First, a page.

RAM is one of the most vital components of a PC build. The common belief is that the more RAM you have, the better your computer’s performance. However, that’s not necessarily true.
Yes, more RAM does give you a bump in performance, but only up to a certain extent. Besides, there’s no point investing in memory that you won’t even use most of the time.
Different use cases require different amounts of RAM. There’s no fixed answer to how much RAM is required and how much is overkill. However, if you’re going to be watching Netflix and writing Word documents all day, you probably aren’t going to need an insane amount of RAM.
16GB, 32GB or 64GB: How much memory does your PC need?
As mentioned above, the amount of RAM you need directly relates to your use case. Do you use your PC to play games? Do you render CAD or 3D designs? Are you editing videos? You need to ask yourself these questions before cramming your PC with as much RAM as you can.
How much RAM do you need for Daily Use?
If you’re using your PC or laptop to browse the internet, write up documents and stream web content, you don’t require that much RAM. Most budget laptops these days come with 4GB of RAM. While that’ll get the job done, we really don’t recommend that.
The sweet spot here is 8GB. It’ll ensure that Windows runs smoothly and that you don’t face system performance issues or slowdowns. Once you’ve got that sorted, everything else will automatically fall into place. But 64GB is definitely too much here.
How much RAM do Gamers need?
If you use your PC for gaming only (or mostly), you need at least 8GB of RAM to stay afloat. However, if you’re playing especially demanding games or are streaming, a bump up to 16GB is recommended.
Unless you’re on a budget, we actually recommend having 16GB of RAM as a failsafe just in case a Windows process in the background starts hogging up your memory as you’re gaming. Besides, having more RAM allows you to run additional programs like OBS, your music player or a browser in the background without impacting performance.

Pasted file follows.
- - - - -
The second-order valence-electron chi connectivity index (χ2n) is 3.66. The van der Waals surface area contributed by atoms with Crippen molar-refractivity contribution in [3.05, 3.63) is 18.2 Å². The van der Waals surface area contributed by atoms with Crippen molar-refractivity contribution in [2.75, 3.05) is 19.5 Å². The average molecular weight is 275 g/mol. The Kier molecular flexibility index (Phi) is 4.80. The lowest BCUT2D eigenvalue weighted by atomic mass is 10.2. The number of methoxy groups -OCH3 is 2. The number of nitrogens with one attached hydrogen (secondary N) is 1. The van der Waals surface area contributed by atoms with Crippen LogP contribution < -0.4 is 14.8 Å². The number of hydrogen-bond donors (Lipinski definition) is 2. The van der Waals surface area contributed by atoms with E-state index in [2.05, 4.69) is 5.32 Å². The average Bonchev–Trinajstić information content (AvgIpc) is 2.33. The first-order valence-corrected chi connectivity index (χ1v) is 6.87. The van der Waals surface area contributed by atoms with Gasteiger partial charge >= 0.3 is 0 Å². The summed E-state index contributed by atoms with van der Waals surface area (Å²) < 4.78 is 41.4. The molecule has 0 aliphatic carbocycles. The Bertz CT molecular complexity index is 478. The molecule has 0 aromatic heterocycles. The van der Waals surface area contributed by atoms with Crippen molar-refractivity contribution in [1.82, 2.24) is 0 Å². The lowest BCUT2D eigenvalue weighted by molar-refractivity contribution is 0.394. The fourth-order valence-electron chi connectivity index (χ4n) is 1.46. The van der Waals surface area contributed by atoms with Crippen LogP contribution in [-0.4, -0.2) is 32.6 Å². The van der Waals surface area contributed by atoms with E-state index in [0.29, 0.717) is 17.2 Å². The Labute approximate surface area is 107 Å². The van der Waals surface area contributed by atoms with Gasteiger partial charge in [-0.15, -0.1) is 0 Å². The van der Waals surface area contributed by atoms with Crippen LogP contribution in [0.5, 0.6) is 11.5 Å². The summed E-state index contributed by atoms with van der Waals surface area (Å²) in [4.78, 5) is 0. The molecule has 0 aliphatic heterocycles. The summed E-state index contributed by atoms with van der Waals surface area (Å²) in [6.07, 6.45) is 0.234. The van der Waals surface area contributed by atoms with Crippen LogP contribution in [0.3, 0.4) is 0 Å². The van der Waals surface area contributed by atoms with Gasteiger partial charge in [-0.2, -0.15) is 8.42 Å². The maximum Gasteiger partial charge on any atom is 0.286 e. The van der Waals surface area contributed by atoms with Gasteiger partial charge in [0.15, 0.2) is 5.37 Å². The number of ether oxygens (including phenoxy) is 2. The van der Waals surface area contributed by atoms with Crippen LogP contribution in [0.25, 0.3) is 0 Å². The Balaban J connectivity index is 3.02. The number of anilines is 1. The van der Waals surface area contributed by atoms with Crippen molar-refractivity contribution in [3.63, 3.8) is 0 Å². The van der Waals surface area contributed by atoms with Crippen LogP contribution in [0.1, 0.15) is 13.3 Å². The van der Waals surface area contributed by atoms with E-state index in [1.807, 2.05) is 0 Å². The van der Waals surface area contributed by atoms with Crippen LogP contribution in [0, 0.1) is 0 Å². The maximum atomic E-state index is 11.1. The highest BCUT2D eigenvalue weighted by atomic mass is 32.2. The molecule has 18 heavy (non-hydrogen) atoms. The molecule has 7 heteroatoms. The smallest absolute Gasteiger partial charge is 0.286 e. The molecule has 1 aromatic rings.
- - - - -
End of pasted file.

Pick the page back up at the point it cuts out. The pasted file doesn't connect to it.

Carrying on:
However, that’s not to say that 8GB is any worse. For example, on our MSI GL65 with 8GB of RAM, a 9th gen i5 and GTX 1650Ti, we’re able to run most modern games, including Assetto Corsa Competizione, FIFA 21, Apex Legends and Call of Duty Warzone just fine. And that’s when there are at least one or two programs (mostly DIscord) running in the background.
The machine does struggle a bit at times, though, which is a clear indication that an upgrade to 16GB will definitely help smoothen things out. Of course, you can upgrade to 32GB if you have the money for it, but that’ll mostly be future-proofing your machine, meaning 64GB is well over overkill category.
How much RAM do Video Editors, 3D and VFX artists need?
If you’re working with CAD software or video footage that’s 2K or upwards, you’re going to need a bunch of RAM, but even that depends on your workload.
As your workflow becomes more complex, as video editing or designing software become more demanding, the amount of RAM you’re going to need to keep everything running is a great deal more than someone who’s just playing games or browsing the internet on their machine.
Lower resolution videos or lower poly models can be handled by 16 or 32GB of RAM, but if you’re working on 8k footage or are making incredibly complex CAD drawings or VFX, you can justify the need for 64GB RAM easily.
This applies to any other niche software that demands a lot of RAM to run without problems. Essentially, 64GB RAM is a specialists’ requirement at the moment.
If you don’t find yourself fitting in either of these categories, we recommend starting with 8 or 16GB of RAM, depending on your budget. If you’d like to future proof your machine, you can try 32GB if your wallet allows.
|64GB (or more if needed)
However, unless you have a specific need or software that requires a large amount of RAM regularly, having insane amounts of RAM like 64 or even 128GB is merely going to be an expensive showoff.
Also read: How to fix Error 1053 in Windows?